But experts say the issue of who actually pulled the trigger, and where they obtained the sophisticated air defense missile needed in order to destroy a plane 5 miles above, is going to be central to the tense conversations of the next few days. Russian security experts say that only the US has the satellite and other surveillance capabilities to pinpoint the exact location of the missile launch, which will go far in determining who did it.

The Russian media unanimously blames Ukraine for the shootdown, and uncritically accepts the claim of pro-Russian rebels that they do not possess any weapons capable of hitting an airliner at that altitude. Russia's Defense Ministry says it intercepted Ukrainian radar signals showing that pro-Kiev anti-aircraft forces were active in the Donetsk region during the critical hours in question.

However, circumstantial evidence is piling up that rebels not only obtained at least one BUK mobile air defense system, but that they bragged about it in widely published Russian media reports late last month. Pro-Kremlin propagandist Sergei Kurginyan, who has been in close touch with rebel leaders, claimed a few days ago that he had arranged for "competent people" to be dispatched from Russia to teach the rebels how to use the weapon.

The BUK mobile anti-aircraft system is a Soviet-era "theater defense" weapon designed to accompany troops into the field and protect them from air attack. Russian experts say it's quite certain that as Kiev fortified its borders against an expected Russian invasion in recent months, those forces would have included BUK units.

"It's quite likely that if the rebels obtained BUK units, they took them from Ukrainian forces. It's a forward deployed weapon [and] it's known that Kiev forces had them in the border areas, including Donetsk," says Mr. Golts, the military expert.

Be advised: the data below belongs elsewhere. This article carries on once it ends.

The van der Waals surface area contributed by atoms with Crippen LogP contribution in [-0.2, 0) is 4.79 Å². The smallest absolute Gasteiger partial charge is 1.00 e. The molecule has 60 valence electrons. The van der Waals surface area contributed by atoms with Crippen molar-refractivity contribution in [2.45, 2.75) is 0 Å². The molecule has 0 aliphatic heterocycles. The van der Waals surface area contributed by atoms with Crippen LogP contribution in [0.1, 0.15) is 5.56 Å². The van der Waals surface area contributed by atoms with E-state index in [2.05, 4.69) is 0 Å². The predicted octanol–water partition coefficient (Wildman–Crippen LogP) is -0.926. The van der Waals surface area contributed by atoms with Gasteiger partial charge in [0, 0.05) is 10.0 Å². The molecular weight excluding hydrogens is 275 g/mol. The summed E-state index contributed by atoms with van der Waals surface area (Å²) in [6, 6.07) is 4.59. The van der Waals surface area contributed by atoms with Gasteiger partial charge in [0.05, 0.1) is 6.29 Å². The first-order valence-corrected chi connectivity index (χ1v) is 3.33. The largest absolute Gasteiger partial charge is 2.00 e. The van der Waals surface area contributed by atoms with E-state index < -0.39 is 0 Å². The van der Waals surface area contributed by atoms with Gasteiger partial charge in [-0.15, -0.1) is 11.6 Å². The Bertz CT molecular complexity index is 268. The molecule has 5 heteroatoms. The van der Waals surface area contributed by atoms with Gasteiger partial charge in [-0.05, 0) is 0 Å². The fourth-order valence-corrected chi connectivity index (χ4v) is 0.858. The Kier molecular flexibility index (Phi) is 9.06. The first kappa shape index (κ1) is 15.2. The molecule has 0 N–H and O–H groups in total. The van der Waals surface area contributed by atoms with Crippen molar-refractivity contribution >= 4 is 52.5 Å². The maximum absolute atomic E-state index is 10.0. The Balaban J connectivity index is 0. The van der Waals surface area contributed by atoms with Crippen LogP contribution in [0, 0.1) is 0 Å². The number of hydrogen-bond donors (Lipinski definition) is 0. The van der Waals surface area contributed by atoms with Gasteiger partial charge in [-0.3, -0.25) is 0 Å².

"It seems unlikely to me, but if it should emerge that Russia actually gave a weapon of this type to the rebels, that would be really explosive," he says.

In any case, the use of such a weapon in what has until now been a low-level conflict is a major escalation, experts say.

"If it turns out the rebels did this, and Putin does not strongly condemn them, there will be much more pressure on Russia," says Sergei Strokan, foreign affairs columnist for the Moscow daily Kommersant. "We keep talking about this 'information war' that's going on, well, Russia will lose it irrevocably.... If Putin does condemn them, he will have to take more concrete steps. There are probably some hard-core rebels who will go on fighting even if Russia seals the borders and disavows them. But without the support of big brother, the insurrection in its present form will probably end," says Mr. Strokan.

"But in the event Russia doesn't take convincing steps, Putin's whole strategy of dividing the US against Europe in the sanctions debate will fail spectacularly," he says. "This tragedy has shocked and galvanized Europe, and really tough sectoral sanctions and a united front against us are what we can look forward to."

Alexander Konovalov, president of the independent Institute of Strategic Assessments, says that pressures to find a peaceful settlement in Ukraine are going to grow no matter how blame is eventually distributed.

"Things are clearly out of control down there. The world can see that such a local conflict is a threat to all. It needs careful investigation, and the truth must come out. But it's clear that, whatever that may be, we have to work together to take this thing in hand before more awful things happen," he says.